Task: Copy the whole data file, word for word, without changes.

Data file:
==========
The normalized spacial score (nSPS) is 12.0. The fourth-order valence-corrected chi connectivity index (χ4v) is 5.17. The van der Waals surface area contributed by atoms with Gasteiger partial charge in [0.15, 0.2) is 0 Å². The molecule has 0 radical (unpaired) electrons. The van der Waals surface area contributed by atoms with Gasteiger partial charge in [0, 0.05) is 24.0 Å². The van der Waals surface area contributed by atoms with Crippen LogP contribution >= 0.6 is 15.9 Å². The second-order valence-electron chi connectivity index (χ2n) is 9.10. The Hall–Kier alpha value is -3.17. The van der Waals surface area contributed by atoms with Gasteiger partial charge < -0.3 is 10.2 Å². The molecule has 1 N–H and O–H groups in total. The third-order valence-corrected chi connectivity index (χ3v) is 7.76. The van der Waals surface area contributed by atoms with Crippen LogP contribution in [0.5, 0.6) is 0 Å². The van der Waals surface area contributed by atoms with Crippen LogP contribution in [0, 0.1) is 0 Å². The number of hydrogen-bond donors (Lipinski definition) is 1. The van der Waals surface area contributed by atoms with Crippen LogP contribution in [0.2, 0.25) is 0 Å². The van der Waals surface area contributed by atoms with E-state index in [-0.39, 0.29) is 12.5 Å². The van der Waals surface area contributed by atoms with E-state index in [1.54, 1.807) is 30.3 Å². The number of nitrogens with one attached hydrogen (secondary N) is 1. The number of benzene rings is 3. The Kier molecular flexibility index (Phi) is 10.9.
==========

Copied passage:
The normalized spacial score (nSPS) is 12.0. The fourth-order valence-corrected chi connectivity index (χ4v) is 5.17. The van der Waals surface area contributed by atoms with Gasteiger partial charge in [0.15, 0.2) is 0 Å². The molecule has 0 radical (unpaired) electrons. The van der Waals surface area contributed by atoms with Gasteiger partial charge in [0, 0.05) is 24.0 Å². The van der Waals surface area contributed by atoms with Crippen LogP contribution >= 0.6 is 15.9 Å². The second-order valence-electron chi connectivity index (χ2n) is 9.10. The Hall–Kier alpha value is -3.17. The van der Waals surface area contributed by atoms with Gasteiger partial charge < -0.3 is 10.2 Å². The molecule has 1 N–H and O–H groups in total. The third-order valence-corrected chi connectivity index (χ3v) is 7.76. The van der Waals surface area contributed by atoms with Crippen LogP contribution in [0.5, 0.6) is 0 Å². The van der Waals surface area contributed by atoms with Crippen LogP contribution in [0, 0.1) is 0 Å². The number of hydrogen-bond donors (Lipinski definition) is 1. The van der Waals surface area contributed by atoms with Crippen LogP contribution in [0.2, 0.25) is 0 Å². The van der Waals surface area contributed by atoms with E-state index in [-0.39, 0.29) is 12.5 Å². The van der Waals surface area contributed by atoms with E-state index in [1.54, 1.807) is 30.3 Å². The number of nitrogens with one attached hydrogen (secondary N) is 1. The number of benzene rings is 3. The Kier molecular flexibility index (Phi) is 10.9.